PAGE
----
Both the House of Representatives and the Senate have passed the Corporations Amendment (Financial Advice Measures) Bill 2016 which contains changes to the Future of Financial Advice (FOFA) measures in the Corporations Act 2001. The Bill is waiting to receive Royal Assent.

The Bill includes measures relating to:

  • the best interests duty as it applies to ADI employees/agents giving advice on basic banking products, general insurance products, consumer credit insurance or a combination of those products;
  • the best interests duty as it applies to advice on a general insurance product;
  • the period of time an adviser has to provide a fee disclosure statement in the context of an ongoing fee arrangement - extended from 30 days to 60 days;
  • the period of time an adviser has to provide a renewal notice (or ‘opt in’ requirement) in the context of an ongoing fee arrangement - extended from 30 days to 60 days;
  • clarification that fees paid to an advisor for advice given to a member of a regulated superannuation fund (the trustee pays the fees and recovers the fees from the assets of the fund attributed to the member) is a client-paid benefit and is therefore not conflicted remuneration;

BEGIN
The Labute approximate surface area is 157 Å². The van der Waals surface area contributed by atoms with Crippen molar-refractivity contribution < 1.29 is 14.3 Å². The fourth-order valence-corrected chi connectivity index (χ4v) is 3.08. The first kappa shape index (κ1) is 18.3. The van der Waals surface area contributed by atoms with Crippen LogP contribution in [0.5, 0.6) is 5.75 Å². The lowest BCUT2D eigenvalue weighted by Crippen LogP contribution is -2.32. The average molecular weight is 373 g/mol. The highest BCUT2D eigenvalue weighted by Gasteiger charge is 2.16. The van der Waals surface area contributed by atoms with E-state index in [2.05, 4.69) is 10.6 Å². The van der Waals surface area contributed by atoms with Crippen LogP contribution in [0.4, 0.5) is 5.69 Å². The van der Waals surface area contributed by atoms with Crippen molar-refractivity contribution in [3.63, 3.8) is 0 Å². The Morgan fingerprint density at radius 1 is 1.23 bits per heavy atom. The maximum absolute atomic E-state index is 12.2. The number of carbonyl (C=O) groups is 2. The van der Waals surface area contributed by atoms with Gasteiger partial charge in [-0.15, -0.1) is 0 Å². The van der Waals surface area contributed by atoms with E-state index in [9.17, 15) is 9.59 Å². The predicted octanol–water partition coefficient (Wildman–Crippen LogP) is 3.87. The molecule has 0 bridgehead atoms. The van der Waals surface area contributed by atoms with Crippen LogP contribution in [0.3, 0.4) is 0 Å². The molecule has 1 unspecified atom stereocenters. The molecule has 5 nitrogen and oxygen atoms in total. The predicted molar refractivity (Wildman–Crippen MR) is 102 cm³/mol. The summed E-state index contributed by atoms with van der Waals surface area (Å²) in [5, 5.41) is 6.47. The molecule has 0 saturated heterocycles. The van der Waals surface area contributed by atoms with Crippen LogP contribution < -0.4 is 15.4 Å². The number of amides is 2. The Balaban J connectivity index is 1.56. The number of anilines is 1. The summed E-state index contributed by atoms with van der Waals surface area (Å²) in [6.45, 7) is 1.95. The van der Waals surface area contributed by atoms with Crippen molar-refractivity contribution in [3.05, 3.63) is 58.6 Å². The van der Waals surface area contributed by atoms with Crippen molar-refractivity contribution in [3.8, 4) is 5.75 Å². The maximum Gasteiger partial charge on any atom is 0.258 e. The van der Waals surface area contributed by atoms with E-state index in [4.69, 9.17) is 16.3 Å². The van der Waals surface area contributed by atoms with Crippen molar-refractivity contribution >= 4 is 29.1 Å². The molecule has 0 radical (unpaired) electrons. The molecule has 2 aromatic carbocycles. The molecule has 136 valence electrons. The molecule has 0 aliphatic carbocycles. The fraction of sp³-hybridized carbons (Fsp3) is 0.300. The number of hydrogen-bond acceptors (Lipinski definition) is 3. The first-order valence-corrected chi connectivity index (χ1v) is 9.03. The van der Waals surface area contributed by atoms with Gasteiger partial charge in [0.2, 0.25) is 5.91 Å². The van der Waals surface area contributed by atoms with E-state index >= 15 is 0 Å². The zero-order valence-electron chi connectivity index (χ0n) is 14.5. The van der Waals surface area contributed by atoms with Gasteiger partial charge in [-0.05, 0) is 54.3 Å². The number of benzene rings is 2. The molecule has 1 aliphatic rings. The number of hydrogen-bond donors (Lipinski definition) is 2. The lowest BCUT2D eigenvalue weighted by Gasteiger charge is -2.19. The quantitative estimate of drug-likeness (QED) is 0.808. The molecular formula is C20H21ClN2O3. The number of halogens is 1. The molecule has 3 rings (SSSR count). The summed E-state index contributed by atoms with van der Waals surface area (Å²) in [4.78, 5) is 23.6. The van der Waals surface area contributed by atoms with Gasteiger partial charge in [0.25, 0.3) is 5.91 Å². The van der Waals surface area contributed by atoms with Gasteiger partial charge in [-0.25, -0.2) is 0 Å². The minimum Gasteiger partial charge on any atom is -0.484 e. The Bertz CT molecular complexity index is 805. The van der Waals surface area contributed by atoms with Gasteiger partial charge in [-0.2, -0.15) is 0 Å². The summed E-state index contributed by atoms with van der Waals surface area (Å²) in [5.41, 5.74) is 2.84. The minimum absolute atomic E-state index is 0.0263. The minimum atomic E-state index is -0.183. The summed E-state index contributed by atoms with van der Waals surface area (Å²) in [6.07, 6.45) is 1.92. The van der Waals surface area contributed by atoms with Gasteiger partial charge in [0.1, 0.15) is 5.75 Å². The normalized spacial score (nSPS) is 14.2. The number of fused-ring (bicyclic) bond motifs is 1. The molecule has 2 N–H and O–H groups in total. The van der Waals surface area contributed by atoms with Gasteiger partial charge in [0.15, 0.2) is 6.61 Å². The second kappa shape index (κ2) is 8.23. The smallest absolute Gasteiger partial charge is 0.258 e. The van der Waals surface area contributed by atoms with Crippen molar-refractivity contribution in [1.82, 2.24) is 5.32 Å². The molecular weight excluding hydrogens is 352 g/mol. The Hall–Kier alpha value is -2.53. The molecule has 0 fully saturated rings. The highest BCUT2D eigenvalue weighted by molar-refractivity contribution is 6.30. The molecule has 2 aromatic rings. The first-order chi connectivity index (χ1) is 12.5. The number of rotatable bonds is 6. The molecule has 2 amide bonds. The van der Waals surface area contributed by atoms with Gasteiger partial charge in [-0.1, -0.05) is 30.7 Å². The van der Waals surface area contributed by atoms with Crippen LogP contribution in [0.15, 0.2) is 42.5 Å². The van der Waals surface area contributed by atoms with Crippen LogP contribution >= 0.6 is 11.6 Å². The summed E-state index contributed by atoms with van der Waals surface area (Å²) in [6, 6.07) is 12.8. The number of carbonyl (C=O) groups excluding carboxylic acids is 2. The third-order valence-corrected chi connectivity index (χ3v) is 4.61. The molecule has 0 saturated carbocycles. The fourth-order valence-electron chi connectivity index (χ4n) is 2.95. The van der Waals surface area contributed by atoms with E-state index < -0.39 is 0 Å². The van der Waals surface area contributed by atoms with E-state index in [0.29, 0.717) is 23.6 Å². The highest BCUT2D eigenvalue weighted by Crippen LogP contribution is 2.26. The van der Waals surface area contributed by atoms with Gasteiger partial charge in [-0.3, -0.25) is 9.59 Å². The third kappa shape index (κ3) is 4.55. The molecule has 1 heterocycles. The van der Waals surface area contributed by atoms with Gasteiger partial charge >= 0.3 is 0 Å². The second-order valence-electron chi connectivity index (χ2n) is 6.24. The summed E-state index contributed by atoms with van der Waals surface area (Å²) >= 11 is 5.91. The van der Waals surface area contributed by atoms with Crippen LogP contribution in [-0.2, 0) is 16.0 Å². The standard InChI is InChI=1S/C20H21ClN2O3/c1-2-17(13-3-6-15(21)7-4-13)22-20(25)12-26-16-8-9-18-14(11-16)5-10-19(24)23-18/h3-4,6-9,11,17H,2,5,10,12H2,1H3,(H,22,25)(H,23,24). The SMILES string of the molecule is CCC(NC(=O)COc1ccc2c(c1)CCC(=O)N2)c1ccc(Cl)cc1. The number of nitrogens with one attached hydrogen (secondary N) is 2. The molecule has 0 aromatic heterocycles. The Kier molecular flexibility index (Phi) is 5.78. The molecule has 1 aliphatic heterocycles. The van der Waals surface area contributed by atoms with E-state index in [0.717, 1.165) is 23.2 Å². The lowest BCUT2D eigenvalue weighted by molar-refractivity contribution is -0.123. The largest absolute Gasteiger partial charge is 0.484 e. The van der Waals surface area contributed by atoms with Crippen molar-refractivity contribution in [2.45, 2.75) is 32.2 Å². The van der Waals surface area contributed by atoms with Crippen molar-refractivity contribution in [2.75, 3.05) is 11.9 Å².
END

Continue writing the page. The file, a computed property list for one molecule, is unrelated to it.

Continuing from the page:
• introduction of ability in specified circumstances to introduce regulations which may prescribe circumstances in which a benefit (monetary or non-monetary) is to be treated as conflicted remuneration;
  • broadening of exemption from conflicted remuneration for soft dollar benefits with an education or training purpose - the benefit must be relevant to carrying on of a financial services business (previously, it had to be relevant to the provision of financial product advice to clients);
  • exemption for benefits for employees/agents of ADIs for recommending basic banking products, general insurance products, consumer credit insurance or a combination of those products.

While there are no fundamental or structural changes, industry is likely to welcome them.